‘He’s more judicious in how he doles out violence. That’s not to say he doesn’t do it, he certainly does, but it comes with a certain reluctance.’ 

Winter, whose other mob series include blockbuster The Sopranos and Boardwalk Empire, stresses that Tulsa King is different. ‘It’s not about a Mafia family, it’s more about one particular Mafioso,’ he says. 

‘In a traditional mob show, Dwight would be involved with his New York family and they might be fighting other mob families. In Tulsa, Dwight’s on his own so the people he encounters and the challenges he faces are different.’ 

To that end we see Dwight struggle with every facet of Tulsa life – from the God-fearing locals to getting his head around the concept of medicinal marijuana – and that inspires some dark humour. ‘I hope people enjoy the dark comedy,’ says Martin Starr. ‘This is a fun departure for Sly.’ 

Having grown up in the tough Hell’s Kitchen neighbourhood of New York and attended school in Philadelphia, Sylvester admits he didn’t need to do much research into the gangster lifestyle. ‘I grew up around a lot of these mugs,’ he says. 

Sylvester Stallone as Dwight Manfredi of the Paramount+ original series Tulsa King. Dwight 'The General' Manfredi, served a 25-year prison sentence before returning to his Mafia family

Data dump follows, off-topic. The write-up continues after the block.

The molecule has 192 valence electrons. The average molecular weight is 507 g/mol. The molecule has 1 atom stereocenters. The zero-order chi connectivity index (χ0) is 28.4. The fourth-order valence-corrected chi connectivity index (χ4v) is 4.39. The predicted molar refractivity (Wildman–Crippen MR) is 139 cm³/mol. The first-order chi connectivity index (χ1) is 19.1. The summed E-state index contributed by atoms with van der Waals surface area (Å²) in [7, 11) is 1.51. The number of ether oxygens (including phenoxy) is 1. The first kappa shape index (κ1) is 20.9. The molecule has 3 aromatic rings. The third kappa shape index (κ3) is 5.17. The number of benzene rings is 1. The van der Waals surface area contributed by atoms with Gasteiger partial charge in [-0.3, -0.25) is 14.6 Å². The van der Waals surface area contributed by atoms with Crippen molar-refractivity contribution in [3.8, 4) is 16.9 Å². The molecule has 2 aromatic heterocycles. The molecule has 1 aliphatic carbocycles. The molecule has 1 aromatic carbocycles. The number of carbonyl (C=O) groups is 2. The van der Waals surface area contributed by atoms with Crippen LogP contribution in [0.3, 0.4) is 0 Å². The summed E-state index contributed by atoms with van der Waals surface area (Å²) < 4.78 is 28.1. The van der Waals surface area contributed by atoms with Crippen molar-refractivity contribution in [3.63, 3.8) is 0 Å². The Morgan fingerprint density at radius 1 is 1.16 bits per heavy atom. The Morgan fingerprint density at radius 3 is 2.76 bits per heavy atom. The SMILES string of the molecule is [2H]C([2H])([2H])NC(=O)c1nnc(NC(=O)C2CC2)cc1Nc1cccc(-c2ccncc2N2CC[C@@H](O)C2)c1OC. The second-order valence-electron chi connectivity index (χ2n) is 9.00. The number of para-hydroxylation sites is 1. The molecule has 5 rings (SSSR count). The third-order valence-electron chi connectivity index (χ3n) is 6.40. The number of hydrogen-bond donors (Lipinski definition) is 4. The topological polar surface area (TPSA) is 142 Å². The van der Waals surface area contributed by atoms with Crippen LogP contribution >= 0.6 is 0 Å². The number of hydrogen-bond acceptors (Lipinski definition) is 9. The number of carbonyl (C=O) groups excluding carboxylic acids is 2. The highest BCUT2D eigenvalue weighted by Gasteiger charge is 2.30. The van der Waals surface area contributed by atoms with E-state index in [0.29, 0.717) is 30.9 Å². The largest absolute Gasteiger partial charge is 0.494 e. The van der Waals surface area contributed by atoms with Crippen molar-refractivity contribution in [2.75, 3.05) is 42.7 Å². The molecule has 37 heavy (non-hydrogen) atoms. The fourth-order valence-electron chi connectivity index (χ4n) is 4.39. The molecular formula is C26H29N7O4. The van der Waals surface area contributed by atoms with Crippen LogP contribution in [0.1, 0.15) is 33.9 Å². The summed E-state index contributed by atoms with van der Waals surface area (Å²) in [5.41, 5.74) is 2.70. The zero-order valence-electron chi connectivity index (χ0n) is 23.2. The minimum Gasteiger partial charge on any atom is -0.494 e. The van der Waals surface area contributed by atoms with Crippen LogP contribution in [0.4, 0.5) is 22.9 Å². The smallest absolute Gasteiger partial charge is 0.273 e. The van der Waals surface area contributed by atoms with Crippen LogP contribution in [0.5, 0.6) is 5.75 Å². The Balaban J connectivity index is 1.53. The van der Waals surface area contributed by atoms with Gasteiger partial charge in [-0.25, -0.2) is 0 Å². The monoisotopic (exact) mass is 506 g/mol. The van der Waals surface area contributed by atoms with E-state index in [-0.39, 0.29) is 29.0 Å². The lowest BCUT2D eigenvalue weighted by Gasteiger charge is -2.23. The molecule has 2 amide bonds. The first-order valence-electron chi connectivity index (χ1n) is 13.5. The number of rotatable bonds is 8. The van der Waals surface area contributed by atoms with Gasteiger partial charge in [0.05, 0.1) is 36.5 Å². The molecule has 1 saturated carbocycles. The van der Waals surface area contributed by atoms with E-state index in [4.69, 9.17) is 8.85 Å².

Sylvester Stallone as Dwight Manfredi of the Paramount+ original series Tulsa King. Dwight ‘The General’ Manfredi, served a 25-year prison sentence before returning to his Mafia family

‘In Philadelphia you’re always bumping shoulders with them, especially in South Philly. So I’ve got the tempo, I’ve got the attitude. I understand street life very, very well.’ 

The show is the brainchild of Taylor Sheridan, who created hit western drama Yellowstone. Like Tulsa King, it features a male lead (Kevin Costner) who’s unafraid to resort to violence to get things done, and Sylvester acknowledges that he Sheridan are throwbacks to a different time. 

‘We’re both steeped in the alpha tradition where life is hard,’ he says. And like many of Sylvester’s previous characters (Rocky, Rambo), Dwight is an avowed underdog, looking ‘to overcome the odds’, he says.

Sylvester’s previous TV credits amount to a couple of minor appearances in shows such as 70s hit Kojak (although his family including wife Jennifer Flavin – with whom he’s back together after a recent separation – spent the summer filming a fly-on-thewall show). 

So it’s perhaps fitting that Sheridan was the one to lure him into a major TV role (he got Costner to do Yellowstone, and Harrison Ford and Helen Mirren will star in the upcoming prequel 1923). ‘I’m glad I finally got to jump on this train,’ says Sylvester. 

It may have taken five decades, but his dreams of playing a gangster on screen have finally come to fruition. ‘Taylor’s original concept was the mixing of these two tried and tested genres, the western and the gangster show,’ says Terence Winter. 

Or as Sylvester more succinctly puts it: ‘Take a gangster, put them next to a cactus, and let the fun begin.’ 

  • Tulsa King is available to stream on Paramount+ from Monday.